The Model 1903
Springfield Rifle and its Variations "3rd Edition, Revised and Expanded"
by Joe Poyer Edited by Ed Furler, Jr.
The Model 1903 Springfield Rifle was perhaps
the most famous and popular of all U.S. military rifles. First
issued in 1903, it served in two world wars and the Korean War
and numerous smaller military actions around the globe between
in the first half of the 20th Century. It even saw limited service
during the War in Vietnam. Today, it is an extremely popular and
sought-after military rifle by collectors. A modification of the
famous Mauser bolt action, The Model 1903 Springfield was legendary
for its accuracy in the hands of a well-trained rifleman. A variation
of the rifle developed especially for match shooting held the
crown in the National Matches longer than any other rifle. The
National Matches have been conducted annually on a nationwide
basis since 1873 except in wartime and involved both civilian
and military shooters competing on an equal basis. The matches
exerted a great deal of influence on the design of American military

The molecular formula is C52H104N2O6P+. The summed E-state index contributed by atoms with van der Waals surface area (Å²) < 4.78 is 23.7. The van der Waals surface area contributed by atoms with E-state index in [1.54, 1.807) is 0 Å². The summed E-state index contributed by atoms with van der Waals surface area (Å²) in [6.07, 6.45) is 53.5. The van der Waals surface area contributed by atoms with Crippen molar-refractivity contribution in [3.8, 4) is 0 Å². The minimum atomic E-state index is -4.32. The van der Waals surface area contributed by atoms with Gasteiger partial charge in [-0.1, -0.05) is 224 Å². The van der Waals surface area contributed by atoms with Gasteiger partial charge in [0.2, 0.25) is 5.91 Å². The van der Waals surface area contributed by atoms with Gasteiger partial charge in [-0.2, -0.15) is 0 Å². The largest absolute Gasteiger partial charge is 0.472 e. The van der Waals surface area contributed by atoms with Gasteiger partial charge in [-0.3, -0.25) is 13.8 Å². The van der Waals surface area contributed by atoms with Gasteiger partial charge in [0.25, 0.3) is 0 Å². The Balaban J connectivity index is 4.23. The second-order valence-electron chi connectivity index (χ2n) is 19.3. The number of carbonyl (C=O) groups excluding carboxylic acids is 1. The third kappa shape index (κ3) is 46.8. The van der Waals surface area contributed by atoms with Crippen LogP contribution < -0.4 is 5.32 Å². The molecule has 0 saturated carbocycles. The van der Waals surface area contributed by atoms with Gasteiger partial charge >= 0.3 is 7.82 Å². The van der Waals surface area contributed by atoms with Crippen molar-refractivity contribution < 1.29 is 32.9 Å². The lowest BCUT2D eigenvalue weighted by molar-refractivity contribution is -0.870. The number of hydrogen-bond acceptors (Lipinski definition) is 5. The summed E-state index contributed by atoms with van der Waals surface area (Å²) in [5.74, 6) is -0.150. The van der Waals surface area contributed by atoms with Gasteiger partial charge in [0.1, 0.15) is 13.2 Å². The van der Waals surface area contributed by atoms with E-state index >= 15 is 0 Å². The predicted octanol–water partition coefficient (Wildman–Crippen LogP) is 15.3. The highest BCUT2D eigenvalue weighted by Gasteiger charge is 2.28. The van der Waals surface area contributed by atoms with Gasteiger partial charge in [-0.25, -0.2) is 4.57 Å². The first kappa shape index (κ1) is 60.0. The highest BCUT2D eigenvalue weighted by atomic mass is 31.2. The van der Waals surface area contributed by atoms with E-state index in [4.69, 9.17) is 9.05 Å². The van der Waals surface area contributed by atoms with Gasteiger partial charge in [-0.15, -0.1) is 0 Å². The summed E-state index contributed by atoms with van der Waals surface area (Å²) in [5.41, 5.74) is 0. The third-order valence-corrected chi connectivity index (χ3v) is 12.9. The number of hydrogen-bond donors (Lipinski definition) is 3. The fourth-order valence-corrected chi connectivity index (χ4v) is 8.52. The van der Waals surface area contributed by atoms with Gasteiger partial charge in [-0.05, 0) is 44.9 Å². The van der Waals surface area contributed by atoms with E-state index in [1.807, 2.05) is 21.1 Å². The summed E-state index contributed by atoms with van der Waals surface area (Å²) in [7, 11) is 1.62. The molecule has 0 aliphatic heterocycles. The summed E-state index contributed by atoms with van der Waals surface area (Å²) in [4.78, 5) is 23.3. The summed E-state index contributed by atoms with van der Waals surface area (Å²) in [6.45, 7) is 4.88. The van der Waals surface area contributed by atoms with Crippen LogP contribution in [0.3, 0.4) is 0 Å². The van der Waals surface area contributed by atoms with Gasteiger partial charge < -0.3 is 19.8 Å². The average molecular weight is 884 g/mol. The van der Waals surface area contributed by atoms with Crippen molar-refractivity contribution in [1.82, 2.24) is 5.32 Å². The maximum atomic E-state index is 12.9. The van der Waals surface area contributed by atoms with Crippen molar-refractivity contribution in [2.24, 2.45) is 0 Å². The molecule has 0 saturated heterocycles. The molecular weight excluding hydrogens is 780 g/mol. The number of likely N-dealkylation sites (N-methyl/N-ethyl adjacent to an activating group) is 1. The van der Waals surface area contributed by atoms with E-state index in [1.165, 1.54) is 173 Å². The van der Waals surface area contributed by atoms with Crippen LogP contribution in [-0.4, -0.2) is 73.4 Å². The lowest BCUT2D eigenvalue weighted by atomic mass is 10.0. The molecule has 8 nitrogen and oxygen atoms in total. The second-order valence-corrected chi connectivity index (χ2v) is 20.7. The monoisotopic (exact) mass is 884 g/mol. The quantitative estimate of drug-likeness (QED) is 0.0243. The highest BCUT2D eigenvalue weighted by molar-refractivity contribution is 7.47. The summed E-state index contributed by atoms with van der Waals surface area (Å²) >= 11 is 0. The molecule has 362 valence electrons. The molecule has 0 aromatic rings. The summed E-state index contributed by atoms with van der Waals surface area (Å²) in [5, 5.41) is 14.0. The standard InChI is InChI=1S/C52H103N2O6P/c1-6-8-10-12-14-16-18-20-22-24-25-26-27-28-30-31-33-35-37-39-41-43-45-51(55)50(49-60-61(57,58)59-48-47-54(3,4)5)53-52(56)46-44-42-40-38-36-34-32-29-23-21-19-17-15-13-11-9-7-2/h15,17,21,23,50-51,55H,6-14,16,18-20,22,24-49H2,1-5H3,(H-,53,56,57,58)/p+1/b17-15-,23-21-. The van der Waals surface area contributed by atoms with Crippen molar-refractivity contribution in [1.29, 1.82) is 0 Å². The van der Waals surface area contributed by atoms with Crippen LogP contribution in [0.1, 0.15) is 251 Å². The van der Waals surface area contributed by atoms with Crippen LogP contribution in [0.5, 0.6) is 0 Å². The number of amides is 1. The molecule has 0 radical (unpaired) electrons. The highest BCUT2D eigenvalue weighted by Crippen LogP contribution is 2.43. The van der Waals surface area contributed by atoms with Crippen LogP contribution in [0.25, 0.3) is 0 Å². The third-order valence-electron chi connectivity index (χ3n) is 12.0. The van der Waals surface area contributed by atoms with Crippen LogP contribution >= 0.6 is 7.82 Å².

rifles and marksmanship training.
" The Model 1903 Springfield Rifle and
its Variations" provides a detailed examination of this
famous military rifle on a part-by-part basis. Every variation
in every part is documented and matched to the serial number range
of its use. Thirty-one different variations of the rifle were
developed over the 41 year course of its production and all are
described and identified.
Twelve different variations of the rifles were
developed as sniper rifles beginning in 1907. All are discussed
and described as are the telescopic sights used on each. The rifle
was produced for civilian shooters by the Springfield National
Armory as well. Several variations of .30 caliber rifles were